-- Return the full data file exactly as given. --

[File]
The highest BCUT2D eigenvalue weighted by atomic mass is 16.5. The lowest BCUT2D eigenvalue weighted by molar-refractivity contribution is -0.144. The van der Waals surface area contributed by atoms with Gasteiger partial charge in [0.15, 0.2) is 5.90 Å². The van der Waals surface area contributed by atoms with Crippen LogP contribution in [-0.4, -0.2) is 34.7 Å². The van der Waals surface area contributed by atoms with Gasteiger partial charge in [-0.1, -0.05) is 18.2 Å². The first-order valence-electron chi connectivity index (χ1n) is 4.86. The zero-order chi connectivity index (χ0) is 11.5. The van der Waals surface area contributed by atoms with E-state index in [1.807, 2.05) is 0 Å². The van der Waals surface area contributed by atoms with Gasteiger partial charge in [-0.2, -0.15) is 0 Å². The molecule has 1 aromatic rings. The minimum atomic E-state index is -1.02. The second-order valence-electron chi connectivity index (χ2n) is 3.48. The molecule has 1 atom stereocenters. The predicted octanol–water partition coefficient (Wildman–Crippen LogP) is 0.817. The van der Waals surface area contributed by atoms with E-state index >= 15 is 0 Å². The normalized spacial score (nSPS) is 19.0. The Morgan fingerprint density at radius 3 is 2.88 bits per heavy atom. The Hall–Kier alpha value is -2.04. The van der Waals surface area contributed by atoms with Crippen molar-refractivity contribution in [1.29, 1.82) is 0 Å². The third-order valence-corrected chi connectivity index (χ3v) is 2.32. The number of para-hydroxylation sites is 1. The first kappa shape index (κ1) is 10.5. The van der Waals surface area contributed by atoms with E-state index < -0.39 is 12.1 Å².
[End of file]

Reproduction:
The highest BCUT2D eigenvalue weighted by atomic mass is 16.5. The lowest BCUT2D eigenvalue weighted by molar-refractivity contribution is -0.144. The van der Waals surface area contributed by atoms with Gasteiger partial charge in [0.15, 0.2) is 5.90 Å². The van der Waals surface area contributed by atoms with Crippen LogP contribution in [-0.4, -0.2) is 34.7 Å². The van der Waals surface area contributed by atoms with Gasteiger partial charge in [-0.1, -0.05) is 18.2 Å². The first-order valence-electron chi connectivity index (χ1n) is 4.86. The zero-order chi connectivity index (χ0) is 11.5. The van der Waals surface area contributed by atoms with E-state index in [1.807, 2.05) is 0 Å². The van der Waals surface area contributed by atoms with Gasteiger partial charge in [-0.2, -0.15) is 0 Å². The molecule has 1 aromatic rings. The minimum atomic E-state index is -1.02. The second-order valence-electron chi connectivity index (χ2n) is 3.48. The molecule has 1 atom stereocenters. The predicted octanol–water partition coefficient (Wildman–Crippen LogP) is 0.817. The van der Waals surface area contributed by atoms with E-state index >= 15 is 0 Å². The normalized spacial score (nSPS) is 19.0. The Morgan fingerprint density at radius 3 is 2.88 bits per heavy atom. The Hall–Kier alpha value is -2.04. The van der Waals surface area contributed by atoms with Crippen molar-refractivity contribution in [1.29, 1.82) is 0 Å². The third-order valence-corrected chi connectivity index (χ3v) is 2.32. The number of para-hydroxylation sites is 1. The first kappa shape index (κ1) is 10.5. The van der Waals surface area contributed by atoms with E-state index < -0.39 is 12.1 Å².